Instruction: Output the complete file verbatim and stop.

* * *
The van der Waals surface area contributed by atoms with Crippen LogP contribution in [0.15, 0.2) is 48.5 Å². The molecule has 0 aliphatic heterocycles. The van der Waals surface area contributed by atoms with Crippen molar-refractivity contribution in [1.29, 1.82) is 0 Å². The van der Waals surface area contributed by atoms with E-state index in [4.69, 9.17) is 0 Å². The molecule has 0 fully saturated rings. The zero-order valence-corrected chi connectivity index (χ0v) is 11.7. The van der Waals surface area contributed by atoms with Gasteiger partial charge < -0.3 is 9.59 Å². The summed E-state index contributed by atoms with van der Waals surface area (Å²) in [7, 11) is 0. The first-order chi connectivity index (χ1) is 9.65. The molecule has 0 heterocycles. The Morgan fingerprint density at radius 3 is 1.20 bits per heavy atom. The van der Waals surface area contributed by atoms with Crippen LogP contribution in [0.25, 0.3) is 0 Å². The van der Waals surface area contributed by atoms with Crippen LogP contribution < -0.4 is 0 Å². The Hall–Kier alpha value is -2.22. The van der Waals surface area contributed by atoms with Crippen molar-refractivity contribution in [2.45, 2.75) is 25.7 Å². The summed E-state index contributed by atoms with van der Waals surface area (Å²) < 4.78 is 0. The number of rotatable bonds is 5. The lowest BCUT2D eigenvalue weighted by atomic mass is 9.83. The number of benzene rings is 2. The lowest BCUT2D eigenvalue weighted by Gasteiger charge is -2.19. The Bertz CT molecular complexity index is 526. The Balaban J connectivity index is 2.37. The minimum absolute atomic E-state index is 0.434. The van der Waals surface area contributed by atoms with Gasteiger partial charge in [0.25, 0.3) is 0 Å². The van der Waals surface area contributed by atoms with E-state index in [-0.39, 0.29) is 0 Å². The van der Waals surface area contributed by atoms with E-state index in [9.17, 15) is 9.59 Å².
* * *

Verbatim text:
The van der Waals surface area contributed by atoms with Crippen LogP contribution in [0.15, 0.2) is 48.5 Å². The molecule has 0 aliphatic heterocycles. The van der Waals surface area contributed by atoms with Crippen molar-refractivity contribution in [1.29, 1.82) is 0 Å². The van der Waals surface area contributed by atoms with E-state index in [4.69, 9.17) is 0 Å². The molecule has 0 fully saturated rings. The zero-order valence-corrected chi connectivity index (χ0v) is 11.7. The van der Waals surface area contributed by atoms with Gasteiger partial charge < -0.3 is 9.59 Å². The summed E-state index contributed by atoms with van der Waals surface area (Å²) in [7, 11) is 0. The first-order chi connectivity index (χ1) is 9.65. The molecule has 0 heterocycles. The Morgan fingerprint density at radius 3 is 1.20 bits per heavy atom. The van der Waals surface area contributed by atoms with Crippen LogP contribution in [0.25, 0.3) is 0 Å². The van der Waals surface area contributed by atoms with Crippen LogP contribution < -0.4 is 0 Å². The Hall–Kier alpha value is -2.22. The van der Waals surface area contributed by atoms with Crippen molar-refractivity contribution in [2.45, 2.75) is 25.7 Å². The summed E-state index contributed by atoms with van der Waals surface area (Å²) < 4.78 is 0. The number of rotatable bonds is 5. The lowest BCUT2D eigenvalue weighted by atomic mass is 9.83. The number of benzene rings is 2. The lowest BCUT2D eigenvalue weighted by Gasteiger charge is -2.19. The Bertz CT molecular complexity index is 526. The Balaban J connectivity index is 2.37. The minimum absolute atomic E-state index is 0.434. The van der Waals surface area contributed by atoms with Gasteiger partial charge in [0.25, 0.3) is 0 Å². The van der Waals surface area contributed by atoms with E-state index in [-0.39, 0.29) is 0 Å². The van der Waals surface area contributed by atoms with E-state index in [9.17, 15) is 9.59 Å².